Kansas City Fed: May’s Manufacturing Activity Was Good, But Future Is A Bit Shaky

Price indexes showed an increase, mostly due to increasing energy prices, especially gasoline.

KANSAS CITY, Mo. - Although manufacturing activity growth in May for the Tenth District eased slightly, it continued on a solid path, but the forecast for future factory activity is not as strong as in the past two months, according to the Manufacturing Survey released Thursday by the Federal Reserve Bank of Kansas City.
The price indexes in the survey rose higher, largely as a result of increasing energy prices, particularly gasoline.
Production at both durable- and non-durable-goods-producing plants dropped slightly. The year-over-year production index climbed slightly higher, while the future production index decreased from 41 to 30.
Shipments declined from 25 to 18 after a strong rebound in April, and the new orders, order backlog, and new orders for exports indexes also dropped.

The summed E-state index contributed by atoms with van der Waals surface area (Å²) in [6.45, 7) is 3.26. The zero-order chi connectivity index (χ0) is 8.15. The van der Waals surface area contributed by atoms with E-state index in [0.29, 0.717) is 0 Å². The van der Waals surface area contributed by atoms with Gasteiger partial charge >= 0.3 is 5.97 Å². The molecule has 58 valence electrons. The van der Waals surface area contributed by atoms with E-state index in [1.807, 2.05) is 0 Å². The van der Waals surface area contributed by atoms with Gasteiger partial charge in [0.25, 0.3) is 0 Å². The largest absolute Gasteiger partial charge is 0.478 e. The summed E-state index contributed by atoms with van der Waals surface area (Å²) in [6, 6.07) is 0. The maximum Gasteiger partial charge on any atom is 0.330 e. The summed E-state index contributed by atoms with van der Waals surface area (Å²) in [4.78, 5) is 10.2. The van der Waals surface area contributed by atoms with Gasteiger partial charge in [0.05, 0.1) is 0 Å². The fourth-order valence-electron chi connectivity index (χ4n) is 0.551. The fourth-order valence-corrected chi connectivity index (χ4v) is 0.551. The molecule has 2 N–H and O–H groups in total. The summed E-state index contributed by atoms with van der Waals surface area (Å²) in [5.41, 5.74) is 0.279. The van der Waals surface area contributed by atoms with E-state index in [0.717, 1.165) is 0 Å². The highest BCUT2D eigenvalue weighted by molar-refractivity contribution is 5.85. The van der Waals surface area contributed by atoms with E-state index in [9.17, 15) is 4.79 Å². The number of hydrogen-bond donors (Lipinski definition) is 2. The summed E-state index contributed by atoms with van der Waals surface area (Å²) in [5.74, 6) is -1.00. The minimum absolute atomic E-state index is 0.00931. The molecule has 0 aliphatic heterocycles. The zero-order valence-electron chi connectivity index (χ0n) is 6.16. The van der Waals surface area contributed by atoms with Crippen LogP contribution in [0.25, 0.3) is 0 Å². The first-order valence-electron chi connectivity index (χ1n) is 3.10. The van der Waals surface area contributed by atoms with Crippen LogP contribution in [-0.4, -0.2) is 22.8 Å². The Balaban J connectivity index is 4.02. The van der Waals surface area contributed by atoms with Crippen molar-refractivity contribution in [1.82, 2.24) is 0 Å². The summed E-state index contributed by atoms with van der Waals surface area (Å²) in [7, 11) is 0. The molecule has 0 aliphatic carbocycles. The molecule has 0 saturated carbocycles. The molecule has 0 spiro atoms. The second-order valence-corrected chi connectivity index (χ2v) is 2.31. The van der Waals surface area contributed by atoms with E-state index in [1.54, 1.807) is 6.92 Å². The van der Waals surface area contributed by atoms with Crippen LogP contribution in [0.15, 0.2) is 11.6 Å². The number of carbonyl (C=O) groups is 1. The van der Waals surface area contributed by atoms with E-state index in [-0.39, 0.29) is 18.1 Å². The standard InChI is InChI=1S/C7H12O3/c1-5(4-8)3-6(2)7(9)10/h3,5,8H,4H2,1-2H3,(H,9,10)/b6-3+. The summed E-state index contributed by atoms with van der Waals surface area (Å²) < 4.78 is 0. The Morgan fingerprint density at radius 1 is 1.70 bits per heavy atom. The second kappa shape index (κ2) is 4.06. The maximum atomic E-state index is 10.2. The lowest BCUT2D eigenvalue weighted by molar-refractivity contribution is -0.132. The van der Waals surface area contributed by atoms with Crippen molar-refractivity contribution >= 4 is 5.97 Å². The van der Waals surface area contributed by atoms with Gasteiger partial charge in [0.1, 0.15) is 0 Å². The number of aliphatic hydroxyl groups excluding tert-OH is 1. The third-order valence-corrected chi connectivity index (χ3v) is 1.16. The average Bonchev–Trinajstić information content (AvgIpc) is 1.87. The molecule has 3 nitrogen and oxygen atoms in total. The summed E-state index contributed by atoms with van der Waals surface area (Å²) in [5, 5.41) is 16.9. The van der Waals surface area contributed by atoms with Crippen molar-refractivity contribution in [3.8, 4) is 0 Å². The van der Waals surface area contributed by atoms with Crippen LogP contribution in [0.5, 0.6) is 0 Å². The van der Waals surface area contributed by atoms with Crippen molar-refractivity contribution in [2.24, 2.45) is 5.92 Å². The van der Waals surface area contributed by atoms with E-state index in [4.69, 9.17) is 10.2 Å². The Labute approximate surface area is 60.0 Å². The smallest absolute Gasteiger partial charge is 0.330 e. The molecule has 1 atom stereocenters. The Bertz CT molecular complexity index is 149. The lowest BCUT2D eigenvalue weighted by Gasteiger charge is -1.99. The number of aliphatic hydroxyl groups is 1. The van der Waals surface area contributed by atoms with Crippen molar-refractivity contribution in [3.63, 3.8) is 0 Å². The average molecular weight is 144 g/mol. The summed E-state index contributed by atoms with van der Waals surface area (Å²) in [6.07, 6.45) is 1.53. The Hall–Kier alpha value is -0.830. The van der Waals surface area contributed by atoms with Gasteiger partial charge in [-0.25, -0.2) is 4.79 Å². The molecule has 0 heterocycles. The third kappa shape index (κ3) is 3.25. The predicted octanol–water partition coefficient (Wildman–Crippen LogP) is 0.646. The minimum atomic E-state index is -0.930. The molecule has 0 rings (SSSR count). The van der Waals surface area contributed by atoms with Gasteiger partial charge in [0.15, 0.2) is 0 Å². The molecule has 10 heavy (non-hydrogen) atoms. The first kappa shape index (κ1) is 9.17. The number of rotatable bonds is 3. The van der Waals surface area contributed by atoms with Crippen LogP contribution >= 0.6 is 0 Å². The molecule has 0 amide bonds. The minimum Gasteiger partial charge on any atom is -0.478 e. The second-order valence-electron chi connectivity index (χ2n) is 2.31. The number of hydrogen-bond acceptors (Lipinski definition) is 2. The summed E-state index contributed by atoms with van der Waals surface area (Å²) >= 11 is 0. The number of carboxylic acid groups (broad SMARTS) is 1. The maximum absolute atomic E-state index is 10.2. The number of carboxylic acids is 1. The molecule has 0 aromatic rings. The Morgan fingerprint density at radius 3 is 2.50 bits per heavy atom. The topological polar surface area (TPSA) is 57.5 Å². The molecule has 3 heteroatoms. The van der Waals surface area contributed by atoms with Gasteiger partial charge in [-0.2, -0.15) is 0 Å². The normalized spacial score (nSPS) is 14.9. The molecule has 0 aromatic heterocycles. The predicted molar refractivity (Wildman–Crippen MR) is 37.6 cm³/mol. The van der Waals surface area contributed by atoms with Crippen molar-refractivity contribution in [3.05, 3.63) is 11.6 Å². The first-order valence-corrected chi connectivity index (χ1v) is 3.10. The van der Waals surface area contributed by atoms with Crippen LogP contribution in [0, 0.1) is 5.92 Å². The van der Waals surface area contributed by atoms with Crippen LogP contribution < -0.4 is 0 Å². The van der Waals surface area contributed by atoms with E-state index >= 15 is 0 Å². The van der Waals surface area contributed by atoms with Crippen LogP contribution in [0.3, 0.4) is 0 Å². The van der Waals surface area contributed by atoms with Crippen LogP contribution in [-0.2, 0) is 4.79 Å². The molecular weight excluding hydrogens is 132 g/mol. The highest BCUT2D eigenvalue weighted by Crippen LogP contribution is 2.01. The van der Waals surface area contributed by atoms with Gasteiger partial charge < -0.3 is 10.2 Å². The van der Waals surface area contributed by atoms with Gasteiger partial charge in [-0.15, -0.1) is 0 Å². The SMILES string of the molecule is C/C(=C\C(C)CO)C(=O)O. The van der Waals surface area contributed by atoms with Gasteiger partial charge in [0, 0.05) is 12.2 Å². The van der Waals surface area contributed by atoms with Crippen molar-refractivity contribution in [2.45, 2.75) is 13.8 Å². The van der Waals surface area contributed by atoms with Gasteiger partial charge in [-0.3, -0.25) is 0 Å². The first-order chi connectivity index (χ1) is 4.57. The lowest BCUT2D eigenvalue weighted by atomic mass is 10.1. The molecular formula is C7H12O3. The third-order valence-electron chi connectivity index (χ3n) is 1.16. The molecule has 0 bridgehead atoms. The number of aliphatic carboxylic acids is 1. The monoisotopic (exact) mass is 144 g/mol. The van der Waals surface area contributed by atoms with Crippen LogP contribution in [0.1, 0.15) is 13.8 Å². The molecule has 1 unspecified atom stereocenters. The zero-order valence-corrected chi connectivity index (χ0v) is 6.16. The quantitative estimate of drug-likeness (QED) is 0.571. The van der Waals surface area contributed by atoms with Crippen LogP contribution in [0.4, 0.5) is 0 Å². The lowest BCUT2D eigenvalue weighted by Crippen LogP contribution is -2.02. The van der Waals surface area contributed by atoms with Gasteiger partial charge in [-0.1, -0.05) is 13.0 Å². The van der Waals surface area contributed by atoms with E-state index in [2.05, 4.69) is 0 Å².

The new orders index decreased from 33 to 27, and a drop was also seen in the shipments, order backlog, and employment indexes.
Capital expenditures edged down to 20 after increasing for three straight months, and the new orders for exports index dropped from 13 to 6.
Other future factory activity indexes generally eased but remained at strong levels. These include the shipments index which dropped from 42 to 25; and the new orders, order backlog, and employment indexes which also fell from previously high levels.
Future capital expenditures decreased for the third straight month, while the new orders for exports and supplier delivery time indexes edged up slightly. The raw materials inventory index rebounded from -15 to 2, and the finished goods inventory index rose after a decline last month.
The month-over-month raw materials index increased from 36 to 43, and the finished goods price index more than doubled from 6 to 17. The year-over-year finished goods price index matched its highest level in survey history, while the raw materials price index increased only slightly from 81 to 83.
Both future price indexes jumped higher in May, reaching their highest levels since the survey began in 1994.
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